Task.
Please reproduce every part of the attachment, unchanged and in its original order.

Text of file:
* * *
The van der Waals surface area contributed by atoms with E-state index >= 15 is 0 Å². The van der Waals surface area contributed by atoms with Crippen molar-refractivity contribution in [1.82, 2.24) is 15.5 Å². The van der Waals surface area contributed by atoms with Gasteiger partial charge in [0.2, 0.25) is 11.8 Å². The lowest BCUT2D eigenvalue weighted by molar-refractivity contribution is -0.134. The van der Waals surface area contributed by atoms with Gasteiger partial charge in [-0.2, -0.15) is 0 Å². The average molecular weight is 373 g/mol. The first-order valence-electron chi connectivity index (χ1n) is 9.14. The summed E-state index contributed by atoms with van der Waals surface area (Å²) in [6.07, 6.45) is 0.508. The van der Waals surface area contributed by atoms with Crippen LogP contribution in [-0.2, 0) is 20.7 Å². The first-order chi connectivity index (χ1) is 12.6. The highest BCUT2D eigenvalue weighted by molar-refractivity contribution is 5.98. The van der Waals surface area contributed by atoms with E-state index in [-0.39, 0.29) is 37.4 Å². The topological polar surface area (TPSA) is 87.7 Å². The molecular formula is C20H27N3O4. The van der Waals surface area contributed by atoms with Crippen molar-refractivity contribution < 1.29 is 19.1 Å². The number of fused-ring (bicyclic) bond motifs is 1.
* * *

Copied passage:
The van der Waals surface area contributed by atoms with E-state index >= 15 is 0 Å². The van der Waals surface area contributed by atoms with Crippen molar-refractivity contribution in [1.82, 2.24) is 15.5 Å². The van der Waals surface area contributed by atoms with Gasteiger partial charge in [0.2, 0.25) is 11.8 Å². The lowest BCUT2D eigenvalue weighted by molar-refractivity contribution is -0.134. The van der Waals surface area contributed by atoms with Gasteiger partial charge in [-0.2, -0.15) is 0 Å². The average molecular weight is 373 g/mol. The first-order valence-electron chi connectivity index (χ1n) is 9.14. The summed E-state index contributed by atoms with van der Waals surface area (Å²) in [6.07, 6.45) is 0.508. The van der Waals surface area contributed by atoms with Crippen LogP contribution in [-0.2, 0) is 20.7 Å². The first-order chi connectivity index (χ1) is 12.6. The highest BCUT2D eigenvalue weighted by molar-refractivity contribution is 5.98. The van der Waals surface area contributed by atoms with E-state index in [-0.39, 0.29) is 37.4 Å². The topological polar surface area (TPSA) is 87.7 Å². The molecular formula is C20H27N3O4. The van der Waals surface area contributed by atoms with Crippen molar-refractivity contribution < 1.29 is 19.1 Å². The number of fused-ring (bicyclic) bond motifs is 1.